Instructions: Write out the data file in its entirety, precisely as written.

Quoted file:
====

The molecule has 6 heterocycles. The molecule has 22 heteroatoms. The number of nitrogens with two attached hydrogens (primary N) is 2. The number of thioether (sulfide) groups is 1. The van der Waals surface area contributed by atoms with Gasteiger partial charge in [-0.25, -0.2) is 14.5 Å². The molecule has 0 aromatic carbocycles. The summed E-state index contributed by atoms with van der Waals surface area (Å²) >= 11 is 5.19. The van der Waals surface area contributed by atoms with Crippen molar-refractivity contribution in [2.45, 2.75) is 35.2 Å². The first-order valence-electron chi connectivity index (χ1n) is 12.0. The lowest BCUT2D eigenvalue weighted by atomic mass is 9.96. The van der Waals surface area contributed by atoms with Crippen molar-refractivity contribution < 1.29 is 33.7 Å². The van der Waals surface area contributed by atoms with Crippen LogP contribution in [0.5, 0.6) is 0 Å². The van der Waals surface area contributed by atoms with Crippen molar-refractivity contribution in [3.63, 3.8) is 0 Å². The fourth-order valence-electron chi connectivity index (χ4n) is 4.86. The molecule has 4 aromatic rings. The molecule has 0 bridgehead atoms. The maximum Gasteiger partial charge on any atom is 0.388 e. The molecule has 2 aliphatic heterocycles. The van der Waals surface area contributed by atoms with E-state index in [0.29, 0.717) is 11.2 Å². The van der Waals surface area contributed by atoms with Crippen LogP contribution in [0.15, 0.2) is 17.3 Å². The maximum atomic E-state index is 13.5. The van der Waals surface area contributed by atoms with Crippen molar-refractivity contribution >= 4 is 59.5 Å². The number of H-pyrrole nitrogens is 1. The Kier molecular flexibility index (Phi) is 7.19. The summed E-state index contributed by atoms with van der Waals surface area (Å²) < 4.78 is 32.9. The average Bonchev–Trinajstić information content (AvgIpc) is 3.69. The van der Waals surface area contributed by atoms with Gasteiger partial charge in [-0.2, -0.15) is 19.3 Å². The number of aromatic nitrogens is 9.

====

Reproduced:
The molecule has 6 heterocycles. The molecule has 22 heteroatoms. The number of nitrogens with two attached hydrogens (primary N) is 2. The number of thioether (sulfide) groups is 1. The van der Waals surface area contributed by atoms with Gasteiger partial charge in [-0.25, -0.2) is 14.5 Å². The molecule has 0 aromatic carbocycles. The summed E-state index contributed by atoms with van der Waals surface area (Å²) >= 11 is 5.19. The van der Waals surface area contributed by atoms with Crippen molar-refractivity contribution in [2.45, 2.75) is 35.2 Å². The first-order valence-electron chi connectivity index (χ1n) is 12.0. The lowest BCUT2D eigenvalue weighted by atomic mass is 9.96. The van der Waals surface area contributed by atoms with Crippen molar-refractivity contribution < 1.29 is 33.7 Å². The van der Waals surface area contributed by atoms with Crippen LogP contribution in [0.5, 0.6) is 0 Å². The van der Waals surface area contributed by atoms with Crippen molar-refractivity contribution in [3.63, 3.8) is 0 Å². The fourth-order valence-electron chi connectivity index (χ4n) is 4.86. The molecule has 4 aromatic rings. The molecule has 0 bridgehead atoms. The maximum Gasteiger partial charge on any atom is 0.388 e. The molecule has 2 aliphatic heterocycles. The van der Waals surface area contributed by atoms with E-state index in [0.29, 0.717) is 11.2 Å². The van der Waals surface area contributed by atoms with Crippen LogP contribution in [0.15, 0.2) is 17.3 Å². The maximum atomic E-state index is 13.5. The van der Waals surface area contributed by atoms with Crippen molar-refractivity contribution >= 4 is 59.5 Å². The number of H-pyrrole nitrogens is 1. The Kier molecular flexibility index (Phi) is 7.19. The summed E-state index contributed by atoms with van der Waals surface area (Å²) < 4.78 is 32.9. The average Bonchev–Trinajstić information content (AvgIpc) is 3.69. The van der Waals surface area contributed by atoms with Gasteiger partial charge in [-0.2, -0.15) is 19.3 Å². The number of aromatic nitrogens is 9.